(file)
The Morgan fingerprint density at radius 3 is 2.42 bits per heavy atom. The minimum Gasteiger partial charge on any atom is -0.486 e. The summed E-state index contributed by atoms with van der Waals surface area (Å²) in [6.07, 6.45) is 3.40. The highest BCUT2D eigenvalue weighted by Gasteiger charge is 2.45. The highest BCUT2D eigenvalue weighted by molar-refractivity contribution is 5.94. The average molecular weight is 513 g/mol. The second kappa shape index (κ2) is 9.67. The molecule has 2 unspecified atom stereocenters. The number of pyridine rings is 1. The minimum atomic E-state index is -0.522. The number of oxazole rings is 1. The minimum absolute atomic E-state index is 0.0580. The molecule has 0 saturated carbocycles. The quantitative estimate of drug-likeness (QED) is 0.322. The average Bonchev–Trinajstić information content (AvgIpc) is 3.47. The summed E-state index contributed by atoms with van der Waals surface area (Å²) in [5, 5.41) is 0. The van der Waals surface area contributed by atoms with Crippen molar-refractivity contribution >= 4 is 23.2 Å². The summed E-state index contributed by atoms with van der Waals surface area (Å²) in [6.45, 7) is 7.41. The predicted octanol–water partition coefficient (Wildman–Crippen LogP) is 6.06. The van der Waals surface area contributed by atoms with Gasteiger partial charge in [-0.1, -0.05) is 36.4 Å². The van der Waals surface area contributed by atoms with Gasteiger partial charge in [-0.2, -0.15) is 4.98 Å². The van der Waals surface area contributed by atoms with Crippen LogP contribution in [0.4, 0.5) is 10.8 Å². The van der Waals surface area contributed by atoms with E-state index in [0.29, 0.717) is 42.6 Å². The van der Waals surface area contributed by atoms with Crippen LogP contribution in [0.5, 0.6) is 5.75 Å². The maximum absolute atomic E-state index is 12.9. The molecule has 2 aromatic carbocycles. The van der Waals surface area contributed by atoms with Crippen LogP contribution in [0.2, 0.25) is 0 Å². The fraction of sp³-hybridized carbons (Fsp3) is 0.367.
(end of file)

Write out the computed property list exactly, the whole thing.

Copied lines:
The Morgan fingerprint density at radius 3 is 2.42 bits per heavy atom. The minimum Gasteiger partial charge on any atom is -0.486 e. The summed E-state index contributed by atoms with van der Waals surface area (Å²) in [6.07, 6.45) is 3.40. The highest BCUT2D eigenvalue weighted by Gasteiger charge is 2.45. The highest BCUT2D eigenvalue weighted by molar-refractivity contribution is 5.94. The average molecular weight is 513 g/mol. The second kappa shape index (κ2) is 9.67. The molecule has 2 unspecified atom stereocenters. The number of pyridine rings is 1. The minimum atomic E-state index is -0.522. The number of oxazole rings is 1. The minimum absolute atomic E-state index is 0.0580. The molecule has 0 saturated carbocycles. The quantitative estimate of drug-likeness (QED) is 0.322. The average Bonchev–Trinajstić information content (AvgIpc) is 3.47. The summed E-state index contributed by atoms with van der Waals surface area (Å²) in [5, 5.41) is 0. The van der Waals surface area contributed by atoms with Crippen molar-refractivity contribution >= 4 is 23.2 Å². The summed E-state index contributed by atoms with van der Waals surface area (Å²) in [6.45, 7) is 7.41. The predicted octanol–water partition coefficient (Wildman–Crippen LogP) is 6.06. The van der Waals surface area contributed by atoms with Gasteiger partial charge in [-0.1, -0.05) is 36.4 Å². The van der Waals surface area contributed by atoms with Gasteiger partial charge in [-0.2, -0.15) is 4.98 Å². The van der Waals surface area contributed by atoms with Crippen LogP contribution in [0.4, 0.5) is 10.8 Å². The van der Waals surface area contributed by atoms with E-state index in [0.29, 0.717) is 42.6 Å². The van der Waals surface area contributed by atoms with Crippen LogP contribution in [0.5, 0.6) is 5.75 Å². The maximum absolute atomic E-state index is 12.9. The molecule has 2 aromatic carbocycles. The van der Waals surface area contributed by atoms with Crippen LogP contribution in [0.2, 0.25) is 0 Å². The fraction of sp³-hybridized carbons (Fsp3) is 0.367.